Responding to reactions towards my job title

When people ask what I do for a living I say that I’m a software engineer. Nine times out of ten I will get the following reactions - “I’m not very good with computers” or “oo that sounds hard”.

My comeback to the former is that I quiz them about what that person finds difficult when it comes to computers, and then I explain that they actually know more than they realise and it wouldn’t take them long to adapt to new technology if they were put in that situation. For example discovering common features in a particular set of applications or websites may mean they also work in other applications and websites which means they can approach new things with some added confidence.

I discovered recently that there is actually a term for this joined-up experience: synoptic learning. Synoptic learning is the principle whereby experience, both through comfort and familiarity, with one part of a subject can help increase understanding with other parts because they’re able to create connections to what they already know.

I consider myself a “power user” when it comes to desktop operating systems and smartphones; I’m quick at doing what I want to do and I’m quick to learn and adapt when things change. What irks me though is when applications redefine well-defined UI patterns or keyboard shortcuts so they result in unexpected actions. These slow me down, however I can generally adapt and adopt new muscle memory. But this is unlikely to be the case for non-technical users and can cause confusion, distrust and ultimately the feeling of being patronised by technology. It is important that we help our users to feel comfortable with our software by not breaking the “well understood” and guiding them in a non-patronising way through the unfamiliar.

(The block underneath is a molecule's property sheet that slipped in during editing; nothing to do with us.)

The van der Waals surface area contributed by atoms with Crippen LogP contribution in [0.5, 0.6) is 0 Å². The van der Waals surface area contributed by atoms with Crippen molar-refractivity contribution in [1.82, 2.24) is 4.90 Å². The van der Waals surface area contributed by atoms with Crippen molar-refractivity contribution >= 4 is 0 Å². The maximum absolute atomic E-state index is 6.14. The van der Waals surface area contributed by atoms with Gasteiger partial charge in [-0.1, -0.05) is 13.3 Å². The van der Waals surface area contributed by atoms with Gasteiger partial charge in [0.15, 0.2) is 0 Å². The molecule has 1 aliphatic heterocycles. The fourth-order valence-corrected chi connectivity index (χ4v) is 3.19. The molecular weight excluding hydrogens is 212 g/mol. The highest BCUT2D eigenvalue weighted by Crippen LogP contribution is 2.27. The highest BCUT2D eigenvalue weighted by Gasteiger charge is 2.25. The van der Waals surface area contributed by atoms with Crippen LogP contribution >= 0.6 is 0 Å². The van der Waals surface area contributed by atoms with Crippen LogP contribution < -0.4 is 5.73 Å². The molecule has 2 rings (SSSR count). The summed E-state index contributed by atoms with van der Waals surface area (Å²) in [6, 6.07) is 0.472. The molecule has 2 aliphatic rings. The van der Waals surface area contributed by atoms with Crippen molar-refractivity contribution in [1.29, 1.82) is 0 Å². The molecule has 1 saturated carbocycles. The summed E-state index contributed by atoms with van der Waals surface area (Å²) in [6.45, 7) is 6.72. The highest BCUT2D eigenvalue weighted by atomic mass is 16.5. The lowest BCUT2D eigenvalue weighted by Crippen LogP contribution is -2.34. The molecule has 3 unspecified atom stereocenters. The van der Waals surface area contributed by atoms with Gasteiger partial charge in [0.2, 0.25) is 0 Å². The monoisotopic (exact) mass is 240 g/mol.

Regarding the “oo that sounds hard” response I explain that fundamentally I just solve problems with computers. I find that this is usually interests people further and I describe how I tell the computer to evaluate an input and return an output in some form. A few times I’ve found people are actually really interested in how certain aspects of technology work, i.e. curiosities they’ve always had but have never had the opportunity to be explained. Sometimes these conversations have even gone into explaining boolean logic and if/else statements and loops.

In my experience, if you don’t patronise non-technical people when you’re explaining what we do as developers they are actually genuinely interested and have some respect for our craft; especially if they can relate what we’ve said to their own experiences.

Recently I did a guest lecture explaining “life as a software developer” to the 2nd and 3rd year computer science students at the University of Lincoln. A large number of slides were about the communication side of the job. I don’t just sit all day staring at a computer screen; I communicate with my colleagues in the morning standup, on Hipchat, in meetings and over lunch and I communicate with myself through drawing on whiteboards and making todo lists and sketching out ideas.

But most importantly I communicate with those around me outside the workplace: my family and friends. I tell them what I’m up to because it helps build a support structure around me so that they understand some of the challenges I may face which explain why I’m knackered, or why I’m really pumped and fancy going to go to the pub for a pint and celebrating.

Regardless of how I anticipate someone reacting when I’m asked what I do, when I say I’m a software developer (or engineer; I use both words interchangeably) I always say it with pride knowing that through the work I’m doing right now I’m making others happy.